Kirchick’s strongest narratives concern renewed authoritarianism in Russia and European irresolution in the face of Putin’s constant subversion and occasional violence. The first chapter includes his “Russophobic” analysis, followed by review of sympathetic nativist nationalism in Hungary under Viktor Orbán in the second and then Ukraine in the eighth. End of Europe hails the 2013-14 Maidan street resistance against Ukraine’s then pro-Kremlin president Viktor Yanukovych as the ideological heir to the various interrupted “color” revolutions of the previous decade. However, Kirchick argues not only that Russian subversion of Ukraine has been belittled and insufficiently emphasized in the West, but that it constitutes “the starkest threat to world order since Saddam Hussein’s 1990 invasion and annexation of Kuwait” (218).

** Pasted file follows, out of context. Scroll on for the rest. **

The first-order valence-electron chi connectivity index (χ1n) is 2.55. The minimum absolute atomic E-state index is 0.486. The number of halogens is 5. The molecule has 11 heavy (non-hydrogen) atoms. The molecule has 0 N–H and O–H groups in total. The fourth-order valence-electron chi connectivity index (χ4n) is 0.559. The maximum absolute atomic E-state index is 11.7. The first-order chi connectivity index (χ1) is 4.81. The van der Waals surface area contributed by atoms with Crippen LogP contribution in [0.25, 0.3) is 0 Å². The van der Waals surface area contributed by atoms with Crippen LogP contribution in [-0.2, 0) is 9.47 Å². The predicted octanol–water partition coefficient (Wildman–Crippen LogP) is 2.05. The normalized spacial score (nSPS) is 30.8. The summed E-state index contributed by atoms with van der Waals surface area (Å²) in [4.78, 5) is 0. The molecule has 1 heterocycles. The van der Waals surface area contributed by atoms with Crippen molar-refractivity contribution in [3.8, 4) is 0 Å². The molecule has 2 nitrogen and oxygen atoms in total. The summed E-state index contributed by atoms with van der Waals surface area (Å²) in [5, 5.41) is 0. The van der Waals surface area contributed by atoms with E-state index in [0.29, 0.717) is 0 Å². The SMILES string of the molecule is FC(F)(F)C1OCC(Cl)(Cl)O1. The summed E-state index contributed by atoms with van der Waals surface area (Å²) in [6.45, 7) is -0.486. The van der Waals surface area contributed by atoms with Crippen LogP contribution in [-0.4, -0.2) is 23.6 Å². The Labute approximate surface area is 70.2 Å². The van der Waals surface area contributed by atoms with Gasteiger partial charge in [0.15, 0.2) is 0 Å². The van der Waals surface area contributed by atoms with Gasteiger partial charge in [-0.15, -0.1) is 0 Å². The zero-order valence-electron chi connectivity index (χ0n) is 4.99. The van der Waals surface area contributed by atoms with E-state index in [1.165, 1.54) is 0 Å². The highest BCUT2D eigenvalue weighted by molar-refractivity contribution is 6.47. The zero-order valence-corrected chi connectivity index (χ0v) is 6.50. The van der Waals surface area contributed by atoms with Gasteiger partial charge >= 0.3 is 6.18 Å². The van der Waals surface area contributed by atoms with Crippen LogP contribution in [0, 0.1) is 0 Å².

The renewed Russian threat looms large throughout End of Europe, and his reading of Putin’s foreign relations echoes the early Cold War realism of George Kennan, who helped create containment policy in response to the Soviet Union. “Russia,” Kirchick writes, “is illiberal, authoritarian, nationalistic, Orthodox Christian, and economically autarkic, a compilation of reactionary values distilled into an ideology known as ‘Eurasianism’, the new doctrine of Russian imperialism” (21). The Obama administration’s infamous “reset” with Moscow is rightly condemned (24), and amid the persistent though indefinite concern that the Kremlin may have somehow helped bring President Trump to power or otherwise exerts some leverage over him, Kirchick’s glimpses into Russian cyberwar upon the West (27, 75, 218) come at a very opportune time.